In November, I pointed out that, since the global financial crisis a decade ago, China has allowed annual GDP growth to fall gradually from over 10% to nearly 6%. While a decline was appropriate, I wrote, it is time to stem the slowdown with expansionary monetary and fiscal policies. Unexpectedly, my view sparked a heated debate among influential Chinese economists.
Many have rejected my proposal, offering a long list of justifications for their disagreement. For starters, they argue, China has tried to use fiscal and monetary expansion to stimulate growth before, with limited success. And with the Chinese economy having reached a "new normal" of slower growth, owing to long-term structural factors like population aging, there is little reason to believe that this time would be different. Expansionary fiscal and monetary policies might even make matters worse for China, because they could hamper supply-side structural reforms, such as by propping up inefficient "zombie firms."
At best, my critics contend, monetary and fiscal stimulus would deplete China's policy space, which isn't exactly robust to begin with. Because China's supply of broad money (M2) is already very high relative to its GDP, expansionary monetary policy would lead not to higher investment and consumption, but to inflation, asset bubbles, and heightened financial risk.
On the fiscal front, my critics note, local governments may have accumulated large "hidden debts" – totaling more than CN¥40 trillion ($6 trillion), by some estimates – which drastically raise the risks of fiscal expansion. Moreover, they insist, there is little room left for infrastructure investment.
These arguments are not entirely unfounded. Actually, I held similar views in the past. But after watching the economy slow quarter after quarter over the past ten years, I feel strongly that Chinese economists should reassess their orthodox approach to macroeconomic management.
Consider the "new normal" claim. No informed observer would argue that China can recapture double-digit growth any time soon. But it is not at all clear that long-term structural factors have pushed China's growth potential below 6%. There are no data showing the effects of, say, population aging on growth. In fact, estimates of China's potential growth have proved highly unreliable, owing to methodological and statistical problems.
I did not argue the particular growth rate that China should target, because I simply don't know. My point was that China's government should intervene to prevent growth from slowing further. And I stand by it.
Whatever the economy's potential, the evidence indicates that China is performing below it. Over the last decade, China's core consumer price index has hovered around 2%. Its producer price index was negative for 54 consecutive months beginning in March 2012, and it turned negative again last July. Such persistently low inflation, together with considerable excess capacity, implies that there is room for more growth.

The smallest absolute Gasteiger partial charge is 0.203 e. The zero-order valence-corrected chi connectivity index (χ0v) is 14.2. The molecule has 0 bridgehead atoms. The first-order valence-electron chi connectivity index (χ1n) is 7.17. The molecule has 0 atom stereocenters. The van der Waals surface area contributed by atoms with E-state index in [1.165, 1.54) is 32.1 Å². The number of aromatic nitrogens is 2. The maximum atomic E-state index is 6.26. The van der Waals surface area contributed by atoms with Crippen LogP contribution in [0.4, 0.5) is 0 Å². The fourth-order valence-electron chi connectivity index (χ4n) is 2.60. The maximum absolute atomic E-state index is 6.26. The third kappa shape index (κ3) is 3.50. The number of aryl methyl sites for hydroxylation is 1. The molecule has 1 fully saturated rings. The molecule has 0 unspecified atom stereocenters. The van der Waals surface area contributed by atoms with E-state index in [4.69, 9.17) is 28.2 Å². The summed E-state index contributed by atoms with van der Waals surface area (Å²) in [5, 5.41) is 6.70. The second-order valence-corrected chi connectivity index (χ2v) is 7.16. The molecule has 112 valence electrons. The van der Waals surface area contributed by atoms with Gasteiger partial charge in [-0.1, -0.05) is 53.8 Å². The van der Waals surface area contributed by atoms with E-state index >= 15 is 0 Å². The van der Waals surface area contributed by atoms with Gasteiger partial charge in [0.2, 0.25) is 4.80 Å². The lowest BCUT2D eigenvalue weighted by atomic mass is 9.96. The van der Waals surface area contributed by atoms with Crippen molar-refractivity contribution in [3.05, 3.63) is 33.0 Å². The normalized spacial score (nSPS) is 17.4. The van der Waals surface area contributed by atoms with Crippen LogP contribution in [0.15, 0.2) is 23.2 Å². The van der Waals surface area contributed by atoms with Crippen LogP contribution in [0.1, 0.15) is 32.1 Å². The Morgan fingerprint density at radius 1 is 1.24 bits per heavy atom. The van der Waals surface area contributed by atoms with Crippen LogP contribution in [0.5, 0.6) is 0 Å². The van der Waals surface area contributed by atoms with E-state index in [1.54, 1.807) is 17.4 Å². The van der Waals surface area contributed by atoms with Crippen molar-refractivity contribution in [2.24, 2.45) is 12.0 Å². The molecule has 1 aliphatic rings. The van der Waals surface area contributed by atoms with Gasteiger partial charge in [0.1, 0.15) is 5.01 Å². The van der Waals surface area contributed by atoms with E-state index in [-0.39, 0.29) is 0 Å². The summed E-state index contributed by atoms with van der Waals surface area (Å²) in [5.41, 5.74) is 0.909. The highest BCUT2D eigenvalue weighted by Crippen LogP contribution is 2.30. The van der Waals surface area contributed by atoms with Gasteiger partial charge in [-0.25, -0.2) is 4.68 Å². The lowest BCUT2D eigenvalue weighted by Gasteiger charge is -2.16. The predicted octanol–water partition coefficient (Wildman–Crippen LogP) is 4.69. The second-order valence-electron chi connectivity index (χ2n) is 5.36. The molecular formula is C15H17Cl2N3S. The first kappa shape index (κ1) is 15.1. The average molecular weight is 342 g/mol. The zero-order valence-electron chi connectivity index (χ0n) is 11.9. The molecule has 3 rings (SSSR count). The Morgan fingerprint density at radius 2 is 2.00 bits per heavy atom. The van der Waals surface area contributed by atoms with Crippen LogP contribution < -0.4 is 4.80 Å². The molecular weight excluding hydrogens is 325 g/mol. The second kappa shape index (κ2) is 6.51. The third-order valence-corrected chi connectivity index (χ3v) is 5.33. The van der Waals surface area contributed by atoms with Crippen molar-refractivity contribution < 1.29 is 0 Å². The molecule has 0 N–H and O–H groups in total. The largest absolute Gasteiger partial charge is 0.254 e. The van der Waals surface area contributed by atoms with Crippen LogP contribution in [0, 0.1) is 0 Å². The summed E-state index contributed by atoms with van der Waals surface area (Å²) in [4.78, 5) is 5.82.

But is there room for expansionary fiscal and monetary policy? My critics are right that China's fiscal position is worse than official statistics indicate. What they fail to recognize is that it is still much stronger than that of most developed economies, and even of China itself in the late 1990s, when contingent liabilities, according to the World Bank, reached 74%-107% of GDP.
At that time, China pursued expansionary fiscal policy anyway, and, thanks partly to that effort, grew its way to a stronger fiscal position. China could achieve something similar today, especially given high demand for Chinese government bonds – by the public, commercial banks, and other financial institutions – which means that debt-financing costs can be kept low.
The inflationary risks China faces are also overstated. As Japan has showed, a high M2-to-GDP ratio does not necessary imply high inflation, especially if, as in China today, it is the result of high savings (held largely in non-inflationary savings accounts) and underdeveloped capital markets. In fact, China has plenty of room to lower benchmark interest rates – a move that could complement fiscal expansion and ease the financial burden on business.
There is one area where my critics are altogether wrong: China still has a tremendous need for infrastructure investment. Beyond the obvious benefits of modern public infrastructure, such investment, when financed through public spending and bond issuance, would crowd in private investment, which has been declining steadily in recent years.
Finally, far from impeding structural reform, monetary and fiscal expansion, by stimulating GDP growth, would facilitate it. Fortunately, there are signs that China's leaders may pursue such a policy in 2020, though the pace and potency of their plans remain to be seen.
China's leaders have the power to kick-start a virtuous cycle of growth and development in the coming year. One hopes that the naysayers don't convince them not to use it.
Yu Yongding, a former president of the China Society of World Economics and director of the Institute of World Economics and Politics at the Chinese Academy of Social Sciences, served on the Monetary Policy Committee of the People's Bank of China from 2004 to 2006.